After intervention by Kansas Attorney General Derek Schmidt, the Kansas Supreme Court has issued a stay in the case involving Senate Bill 40 — which gives Kansans aggrieved by a government COVID action the right to request a hearing — among other things.
In mid-July, a district court judge in Johnson County ruled the law an unconstitutional infringement upon separation of powers, and “unenforceable.”
Schmidt filed a motion to stay with Judge David Hauber, who issued the original order, but Hauber denied the motion.
Schmidt appealed the ruling to the Kansas Supreme Court, which today issued the stay.
“Today’s order from the Kansas Supreme Court granting our motion to stay the district court decision during the appeal is welcome news,” Schmidt said in a release. “The district court’s ruling had created unnecessary confusion about Kansas emergency management laws at a time when the rise in COVID cases makes certainty and stability in the law even more critical.”
Senate President Ty Masterson agreed.
“With the decision to stay Judge Hauber’s ruling regarding SB 40, the Kansas Supreme Court has thankfully brought certainty to our current legal framework,” Masterson said in a release. “Now, more than ever, it is important that the checks and balances we enacted remain in place, and that due process rights continue for Kansas citizens.”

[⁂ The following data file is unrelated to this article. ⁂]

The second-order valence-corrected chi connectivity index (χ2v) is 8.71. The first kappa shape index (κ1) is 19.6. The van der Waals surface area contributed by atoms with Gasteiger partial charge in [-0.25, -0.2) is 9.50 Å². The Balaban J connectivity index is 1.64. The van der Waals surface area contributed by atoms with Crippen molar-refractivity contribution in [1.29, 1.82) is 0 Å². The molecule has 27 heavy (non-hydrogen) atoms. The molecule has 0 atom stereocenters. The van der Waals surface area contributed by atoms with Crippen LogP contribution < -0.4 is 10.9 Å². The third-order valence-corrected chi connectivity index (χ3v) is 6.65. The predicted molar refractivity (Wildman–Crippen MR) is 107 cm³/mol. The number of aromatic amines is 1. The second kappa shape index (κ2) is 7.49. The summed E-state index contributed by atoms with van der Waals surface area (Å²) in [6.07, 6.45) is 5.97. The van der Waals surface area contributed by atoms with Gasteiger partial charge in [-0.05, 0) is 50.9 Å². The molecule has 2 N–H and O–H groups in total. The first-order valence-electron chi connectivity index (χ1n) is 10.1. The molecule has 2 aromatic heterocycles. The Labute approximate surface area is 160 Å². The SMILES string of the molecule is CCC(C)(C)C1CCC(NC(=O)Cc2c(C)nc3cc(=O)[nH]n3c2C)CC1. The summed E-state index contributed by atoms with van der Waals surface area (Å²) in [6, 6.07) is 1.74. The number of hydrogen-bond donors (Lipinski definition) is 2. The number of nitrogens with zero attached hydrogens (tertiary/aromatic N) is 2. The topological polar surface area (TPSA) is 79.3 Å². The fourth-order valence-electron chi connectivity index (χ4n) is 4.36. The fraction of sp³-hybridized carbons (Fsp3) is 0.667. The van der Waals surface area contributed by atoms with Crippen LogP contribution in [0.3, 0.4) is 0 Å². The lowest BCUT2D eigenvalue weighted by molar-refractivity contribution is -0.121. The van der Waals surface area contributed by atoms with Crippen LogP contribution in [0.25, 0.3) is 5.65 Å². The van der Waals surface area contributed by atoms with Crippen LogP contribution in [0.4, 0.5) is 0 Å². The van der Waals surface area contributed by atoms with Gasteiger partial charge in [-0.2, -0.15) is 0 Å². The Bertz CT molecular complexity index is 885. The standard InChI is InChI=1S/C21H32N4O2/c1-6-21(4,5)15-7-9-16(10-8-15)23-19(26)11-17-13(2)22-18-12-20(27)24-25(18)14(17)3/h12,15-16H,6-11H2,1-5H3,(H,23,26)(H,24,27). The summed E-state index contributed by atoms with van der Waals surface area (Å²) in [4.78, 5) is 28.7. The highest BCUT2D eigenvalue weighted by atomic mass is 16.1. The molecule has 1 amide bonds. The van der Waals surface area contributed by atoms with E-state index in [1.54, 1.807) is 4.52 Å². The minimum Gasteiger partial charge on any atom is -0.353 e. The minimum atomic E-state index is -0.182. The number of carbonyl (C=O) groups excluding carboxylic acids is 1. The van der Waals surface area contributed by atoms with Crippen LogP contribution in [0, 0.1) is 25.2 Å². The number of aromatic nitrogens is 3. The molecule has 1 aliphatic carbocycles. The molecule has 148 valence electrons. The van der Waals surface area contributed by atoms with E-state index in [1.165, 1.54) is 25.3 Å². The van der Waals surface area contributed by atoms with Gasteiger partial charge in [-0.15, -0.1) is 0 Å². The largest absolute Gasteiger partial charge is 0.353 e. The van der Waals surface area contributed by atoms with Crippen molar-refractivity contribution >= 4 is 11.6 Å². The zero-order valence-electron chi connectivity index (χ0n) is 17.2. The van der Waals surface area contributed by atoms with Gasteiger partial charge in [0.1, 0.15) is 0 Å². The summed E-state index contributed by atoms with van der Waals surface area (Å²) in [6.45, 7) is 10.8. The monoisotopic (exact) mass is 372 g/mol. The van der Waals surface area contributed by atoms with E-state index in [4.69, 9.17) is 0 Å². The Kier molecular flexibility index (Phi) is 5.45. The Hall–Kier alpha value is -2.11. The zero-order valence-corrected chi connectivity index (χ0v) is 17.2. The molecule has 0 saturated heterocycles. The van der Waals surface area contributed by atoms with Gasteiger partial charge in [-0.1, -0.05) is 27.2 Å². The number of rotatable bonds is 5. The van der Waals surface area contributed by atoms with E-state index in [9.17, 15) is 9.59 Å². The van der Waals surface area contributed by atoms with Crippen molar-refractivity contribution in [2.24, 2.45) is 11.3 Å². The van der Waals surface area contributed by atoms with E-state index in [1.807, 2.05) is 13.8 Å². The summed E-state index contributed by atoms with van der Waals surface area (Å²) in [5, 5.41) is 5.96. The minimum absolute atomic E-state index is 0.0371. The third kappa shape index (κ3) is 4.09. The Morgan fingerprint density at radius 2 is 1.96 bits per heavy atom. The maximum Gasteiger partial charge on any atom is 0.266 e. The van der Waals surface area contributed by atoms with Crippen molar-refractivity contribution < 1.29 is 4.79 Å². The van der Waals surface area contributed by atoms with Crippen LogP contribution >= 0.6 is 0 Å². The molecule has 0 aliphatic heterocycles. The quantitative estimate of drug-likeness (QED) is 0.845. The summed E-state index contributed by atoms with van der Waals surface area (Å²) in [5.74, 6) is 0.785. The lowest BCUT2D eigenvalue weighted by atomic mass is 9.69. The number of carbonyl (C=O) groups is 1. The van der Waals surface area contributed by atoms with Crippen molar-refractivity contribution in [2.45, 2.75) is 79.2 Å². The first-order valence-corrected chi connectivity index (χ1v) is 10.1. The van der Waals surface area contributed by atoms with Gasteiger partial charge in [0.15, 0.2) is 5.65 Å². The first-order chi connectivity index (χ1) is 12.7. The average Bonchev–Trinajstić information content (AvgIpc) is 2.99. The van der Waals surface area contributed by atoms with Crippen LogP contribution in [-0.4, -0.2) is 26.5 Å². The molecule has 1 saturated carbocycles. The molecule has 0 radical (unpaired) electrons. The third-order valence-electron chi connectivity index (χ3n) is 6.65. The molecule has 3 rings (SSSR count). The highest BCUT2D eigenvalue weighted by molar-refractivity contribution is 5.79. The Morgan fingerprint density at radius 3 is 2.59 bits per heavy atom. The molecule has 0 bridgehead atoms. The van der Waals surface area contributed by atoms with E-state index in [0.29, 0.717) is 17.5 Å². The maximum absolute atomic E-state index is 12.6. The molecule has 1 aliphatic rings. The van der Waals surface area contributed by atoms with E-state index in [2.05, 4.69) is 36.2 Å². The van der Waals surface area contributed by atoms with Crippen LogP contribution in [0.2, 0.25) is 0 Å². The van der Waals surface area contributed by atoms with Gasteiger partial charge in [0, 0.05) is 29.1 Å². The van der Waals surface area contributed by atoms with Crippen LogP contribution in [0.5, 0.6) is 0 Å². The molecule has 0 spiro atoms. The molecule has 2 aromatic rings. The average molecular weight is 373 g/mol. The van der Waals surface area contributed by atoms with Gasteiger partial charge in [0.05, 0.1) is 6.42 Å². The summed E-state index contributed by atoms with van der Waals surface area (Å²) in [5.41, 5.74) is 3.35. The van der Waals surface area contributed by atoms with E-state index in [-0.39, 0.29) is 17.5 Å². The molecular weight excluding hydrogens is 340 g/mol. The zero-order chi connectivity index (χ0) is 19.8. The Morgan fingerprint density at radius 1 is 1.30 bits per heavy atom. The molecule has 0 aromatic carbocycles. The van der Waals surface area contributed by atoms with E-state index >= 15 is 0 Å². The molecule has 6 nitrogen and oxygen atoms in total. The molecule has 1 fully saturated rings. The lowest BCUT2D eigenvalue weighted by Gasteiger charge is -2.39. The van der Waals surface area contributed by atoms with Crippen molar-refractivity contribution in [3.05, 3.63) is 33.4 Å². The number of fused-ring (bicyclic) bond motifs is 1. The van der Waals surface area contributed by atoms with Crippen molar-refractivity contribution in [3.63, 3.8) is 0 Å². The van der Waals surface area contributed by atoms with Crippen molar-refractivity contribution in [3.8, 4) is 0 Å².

Earlier this year, parents Kristin Butler and Scott Bozarth sought SB 40 hearings with the Shawnee Mission school board under the updated Kansas Emergency Management Act. The law, updated via Senate bill 40, allows parents and aggrieved citizens to seek hearings from governmental entities harmed by COVID mitigation policies like mask mandates and emergency capacity limits. Shawnee Mission’s superintendent denied Butler’s and Bozarth’s hearing requests. They appealed the decision by filing a suit in district court, as the new law allows.
KEMA requires local school boards to conduct a hearing within 72 hours of a request from an employee, student, or guardian of a student aggrieved by a district emergency policy. The updated law also allows parties aggrieved by a school board’s decision to file a civil action within 30 days of the board’s decision. It requires the court to grant a request for relief and issue a court order within seven days after a hearing.
During the Butler and Bozarth hearing, Hauber said SB 40 imposes a short trigger on the courts.
“This is like a temporary restraining order on steroids,” the judge said. “One of the difficulties I have is that in order to make a measured decision, it may take longer than seven days.”
In his request to expedite the appeal, the AG’s office said Hauber’s decision created uncertainty about the current status of the state’s emergency management law. Prior to the legislative update, KEMA authorized the Governor to declare a state of emergency for 15 days without the approval of the Legislature or the State Finance Council. It could be extended for up to 30 days, and Gov. Kelly issued 30-day extensions as original orders expired.
The Court’s decision states that KEMA has expired, and therefore questions of constitutionality are moot, so it remains unclear whether SB40 remains in effect or not. The Sentinel has reached out to Schmidt’s office for clarification and will be publishing further analysis of the Court’s ruling soon.
As of publication time, no date for a hearing in the appeal has yet been set.
Editor’s note: the original version of this story inadvertently attributed comments about Judge Hauber to the Supreme Court; those comments were actually in the Attorney General’s brief. We regret the error.